Pennsylvania Attorney General (AG) Kathleen Kane confirmed during a budget hearing with state lawmakers on Tuesday that her office is conducting a far-reaching investigation into royalty deductions made by shale drillers, saying there would soon be a “resolution.”

In testimony before the state Senate Appropriations Committee, Kane said the issue was brought to her attention last year (see Shale Daily, March 14, 2014; Feb. 18, 2014). The AG’s Bureau of Consumer Protection Antitrust Section, which brings legal action against overcharges and underpayment, was said to have taken on the case shortly after but Kane’s office didn’t indicate whether it sent administrative subpoenas to multiple companies (see Shale Daily, August 29, 2014).

“I can’t comment on where [the investigation] is right now, but I can tell you that we’re almost wrapping it up and that it was a very thorough investigation,” Kane said. “I really want to commend our office. That was a lot of interviews to do in parts of the state that, you know, take a while to travel to as well.”

The investigation was primarily stoked by an outcry from landowners that alleged that Chesapeake Energy Corp. was unfairly making deductions from their royalty checks to cover transportation and processing fees. But other companies were accused of similar practices too. Former Gov. Tom Corbett and lawmakers called for an investigation shortly before Kane’s office took it on and by late in the year the office had reportedly widened the scope to include multiple companies.

“They’ve conducted hundreds of interviews with landowners; they’ve received their land leases and documents,” Kane said of her staff’s efforts. “Sometimes a page or two would be missing, so we’d have to go back and try to recreate the lease, look at every single lease for every single landowner who’s complaining of a problem. Then we would go through them and divide them into those who may have been defrauded and those who may have not.”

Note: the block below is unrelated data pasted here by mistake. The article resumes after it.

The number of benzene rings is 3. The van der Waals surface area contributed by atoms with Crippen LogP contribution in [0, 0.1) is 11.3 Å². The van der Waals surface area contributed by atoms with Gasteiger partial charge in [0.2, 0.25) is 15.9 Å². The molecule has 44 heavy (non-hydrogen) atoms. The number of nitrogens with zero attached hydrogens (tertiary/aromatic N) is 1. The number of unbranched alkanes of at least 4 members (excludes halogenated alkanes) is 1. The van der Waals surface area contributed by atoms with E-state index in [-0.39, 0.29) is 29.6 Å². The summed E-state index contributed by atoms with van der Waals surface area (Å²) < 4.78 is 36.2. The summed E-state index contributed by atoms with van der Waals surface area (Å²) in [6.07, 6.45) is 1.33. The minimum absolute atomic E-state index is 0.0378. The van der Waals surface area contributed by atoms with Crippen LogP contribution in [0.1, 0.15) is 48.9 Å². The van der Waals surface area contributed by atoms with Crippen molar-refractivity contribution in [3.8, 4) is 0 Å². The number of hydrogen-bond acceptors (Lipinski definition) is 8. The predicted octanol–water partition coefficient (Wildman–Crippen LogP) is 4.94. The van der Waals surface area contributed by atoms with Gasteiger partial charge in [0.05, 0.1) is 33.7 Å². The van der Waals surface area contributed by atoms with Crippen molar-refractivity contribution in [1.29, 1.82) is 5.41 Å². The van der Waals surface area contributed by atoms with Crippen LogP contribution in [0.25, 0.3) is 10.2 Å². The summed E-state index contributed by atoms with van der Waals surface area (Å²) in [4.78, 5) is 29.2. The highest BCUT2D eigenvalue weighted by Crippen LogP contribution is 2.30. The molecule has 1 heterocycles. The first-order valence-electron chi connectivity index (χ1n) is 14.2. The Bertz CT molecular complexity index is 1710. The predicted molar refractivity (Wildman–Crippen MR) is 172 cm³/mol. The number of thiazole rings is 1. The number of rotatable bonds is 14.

Responding to a question from state Sen. Lisa Baker, who said “it is a significant concern for many of my constituents who believe they’re being scammed and not provided accurate information,” Kane said “there will be a resolution.” She did not name the companies her office is investigating.

But state Sen. Gene Yaw, who like Baker represents some of the most heavily drilled counties in the state, said Chesapeake is being investigated. He said his office has corresponded directly with the AG since last year and sent information on more than 50 leases for consideration on behalf of his constituents.

Dozens of landowners have challenged operators about post-production deductions in state courts. Chesapeake has not commented about the investigation since it began, but earlier this year it agreed to a larger unrelated settlement with a group of landowners to resolve similar allegations (see Shale Daily, Jan. 2; Sept. 4, 2013).

In January, Yaw reintroduced a pair of bills that failed last year in the House (see Shale Daily, Jan. 22). The bills were drafted in response to complaints about royalty deductions and would give landowners more transparency and protection when making inquiries about their lease agreements.